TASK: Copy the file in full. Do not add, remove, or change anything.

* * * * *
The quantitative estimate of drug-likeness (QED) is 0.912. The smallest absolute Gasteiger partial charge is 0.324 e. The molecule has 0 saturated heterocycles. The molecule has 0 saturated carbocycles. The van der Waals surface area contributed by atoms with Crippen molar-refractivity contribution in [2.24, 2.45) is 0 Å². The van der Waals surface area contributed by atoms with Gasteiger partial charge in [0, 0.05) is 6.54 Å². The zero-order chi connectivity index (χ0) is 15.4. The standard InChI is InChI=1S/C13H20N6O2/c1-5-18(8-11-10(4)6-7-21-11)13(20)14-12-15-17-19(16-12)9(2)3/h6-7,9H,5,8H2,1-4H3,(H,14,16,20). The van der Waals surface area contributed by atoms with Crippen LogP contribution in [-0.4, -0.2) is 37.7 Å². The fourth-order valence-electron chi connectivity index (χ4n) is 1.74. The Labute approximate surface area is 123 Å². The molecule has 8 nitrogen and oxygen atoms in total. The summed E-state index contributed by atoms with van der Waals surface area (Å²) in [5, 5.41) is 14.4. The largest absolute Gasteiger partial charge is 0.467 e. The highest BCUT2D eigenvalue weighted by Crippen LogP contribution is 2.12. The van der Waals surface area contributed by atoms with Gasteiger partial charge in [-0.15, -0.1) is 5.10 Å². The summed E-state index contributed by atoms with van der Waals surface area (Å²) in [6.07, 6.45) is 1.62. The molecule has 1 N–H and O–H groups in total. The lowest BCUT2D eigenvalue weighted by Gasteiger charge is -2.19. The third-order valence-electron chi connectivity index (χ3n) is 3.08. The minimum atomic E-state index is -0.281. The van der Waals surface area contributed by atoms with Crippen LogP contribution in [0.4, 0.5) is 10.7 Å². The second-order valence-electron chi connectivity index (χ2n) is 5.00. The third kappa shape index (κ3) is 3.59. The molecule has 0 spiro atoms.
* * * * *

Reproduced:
The quantitative estimate of drug-likeness (QED) is 0.912. The smallest absolute Gasteiger partial charge is 0.324 e. The molecule has 0 saturated heterocycles. The molecule has 0 saturated carbocycles. The van der Waals surface area contributed by atoms with Crippen molar-refractivity contribution in [2.24, 2.45) is 0 Å². The van der Waals surface area contributed by atoms with Gasteiger partial charge in [0, 0.05) is 6.54 Å². The zero-order chi connectivity index (χ0) is 15.4. The standard InChI is InChI=1S/C13H20N6O2/c1-5-18(8-11-10(4)6-7-21-11)13(20)14-12-15-17-19(16-12)9(2)3/h6-7,9H,5,8H2,1-4H3,(H,14,16,20). The van der Waals surface area contributed by atoms with Crippen LogP contribution in [-0.4, -0.2) is 37.7 Å². The fourth-order valence-electron chi connectivity index (χ4n) is 1.74. The Labute approximate surface area is 123 Å². The molecule has 8 nitrogen and oxygen atoms in total. The summed E-state index contributed by atoms with van der Waals surface area (Å²) in [5, 5.41) is 14.4. The largest absolute Gasteiger partial charge is 0.467 e. The highest BCUT2D eigenvalue weighted by Crippen LogP contribution is 2.12. The van der Waals surface area contributed by atoms with Gasteiger partial charge in [-0.15, -0.1) is 5.10 Å². The summed E-state index contributed by atoms with van der Waals surface area (Å²) in [6.07, 6.45) is 1.62. The molecule has 1 N–H and O–H groups in total. The lowest BCUT2D eigenvalue weighted by Gasteiger charge is -2.19. The third-order valence-electron chi connectivity index (χ3n) is 3.08. The minimum atomic E-state index is -0.281. The van der Waals surface area contributed by atoms with Crippen LogP contribution in [0.4, 0.5) is 10.7 Å². The second-order valence-electron chi connectivity index (χ2n) is 5.00. The third kappa shape index (κ3) is 3.59. The molecule has 0 spiro atoms.